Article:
Track Selection: “Interplay”
Freddie Hubbard (tp) Bill Evans (p) Jim Hall (g) Percy Heath (b) Philly Joe Jones (d)NYC, July 16, 1962
If unconfined simultaneous group improvisation – Free Jazz – marks one end of the jazz spectrum, then dazzling artistry within the confines of rhythm, tonality and melody must surely mark the other. Pianist Bill Evans seems to me the standard bearer for “Unfree Jazz” and this was my first Evans record.
In contrast to the sparse but beautiful Bill Evans Trio, Interplay is a quintet format which lends the music a quite different degree of propulsion. The presence of Freddie Hubbard is a happy one and Jim Hall adds a soft tracery of fluid guitar solo lines.
I have always found Riverside have a bright and punchy presentation which is immediately engaging. It delivers a convincing timbre to the instruments and a satisfying tonal range, from sizzling cymbals and hi-hat through to firm walking bass. Some engineers – well let’s be frank, Rudy Van Gelder – have a reputation for poor recording of piano. No such problem here, and I was pleased to find the mono did a good job of holding this contrasting quintet together.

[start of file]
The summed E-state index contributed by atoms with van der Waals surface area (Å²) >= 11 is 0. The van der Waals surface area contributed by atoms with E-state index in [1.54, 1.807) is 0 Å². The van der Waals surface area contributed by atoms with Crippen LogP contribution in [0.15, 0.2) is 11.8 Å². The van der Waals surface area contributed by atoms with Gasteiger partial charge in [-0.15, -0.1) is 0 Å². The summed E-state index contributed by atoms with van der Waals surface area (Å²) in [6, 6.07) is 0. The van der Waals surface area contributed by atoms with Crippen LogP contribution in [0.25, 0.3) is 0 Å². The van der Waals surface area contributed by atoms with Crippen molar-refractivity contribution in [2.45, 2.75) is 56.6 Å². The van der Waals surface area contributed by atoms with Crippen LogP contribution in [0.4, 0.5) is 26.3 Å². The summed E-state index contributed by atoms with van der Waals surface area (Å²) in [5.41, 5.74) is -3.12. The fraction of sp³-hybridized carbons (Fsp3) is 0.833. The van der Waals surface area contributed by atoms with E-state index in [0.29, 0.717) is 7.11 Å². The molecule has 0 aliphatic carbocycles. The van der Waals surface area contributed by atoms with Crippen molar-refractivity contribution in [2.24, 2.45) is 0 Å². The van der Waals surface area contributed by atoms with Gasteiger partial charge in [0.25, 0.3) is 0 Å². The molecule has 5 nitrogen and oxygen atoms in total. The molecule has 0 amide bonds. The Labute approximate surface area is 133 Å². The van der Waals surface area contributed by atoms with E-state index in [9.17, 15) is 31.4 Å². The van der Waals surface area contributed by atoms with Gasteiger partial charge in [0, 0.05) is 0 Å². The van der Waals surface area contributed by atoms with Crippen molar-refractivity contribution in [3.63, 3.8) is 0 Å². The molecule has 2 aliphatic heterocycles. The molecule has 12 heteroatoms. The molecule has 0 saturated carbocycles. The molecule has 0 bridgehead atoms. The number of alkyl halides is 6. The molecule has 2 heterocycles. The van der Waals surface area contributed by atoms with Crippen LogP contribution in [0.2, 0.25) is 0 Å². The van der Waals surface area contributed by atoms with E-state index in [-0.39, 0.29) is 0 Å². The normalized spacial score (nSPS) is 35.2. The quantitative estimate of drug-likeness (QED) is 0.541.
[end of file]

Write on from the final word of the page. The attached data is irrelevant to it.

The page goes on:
Evans most coveted records “Waltz for Debby” and “Portraits in Jazz” escaped me during an auction of a large collection, due to me underestimating just how much collectors crave these records. Both just UK pressings, Debby’s Waltz closed at approaching £150 and Portraits at around £80, both some way beyond my valuation. With the focus all on the most desirable titles, as is often the case, I was able to take some consolation prizes home at only a small cost. There will be other times.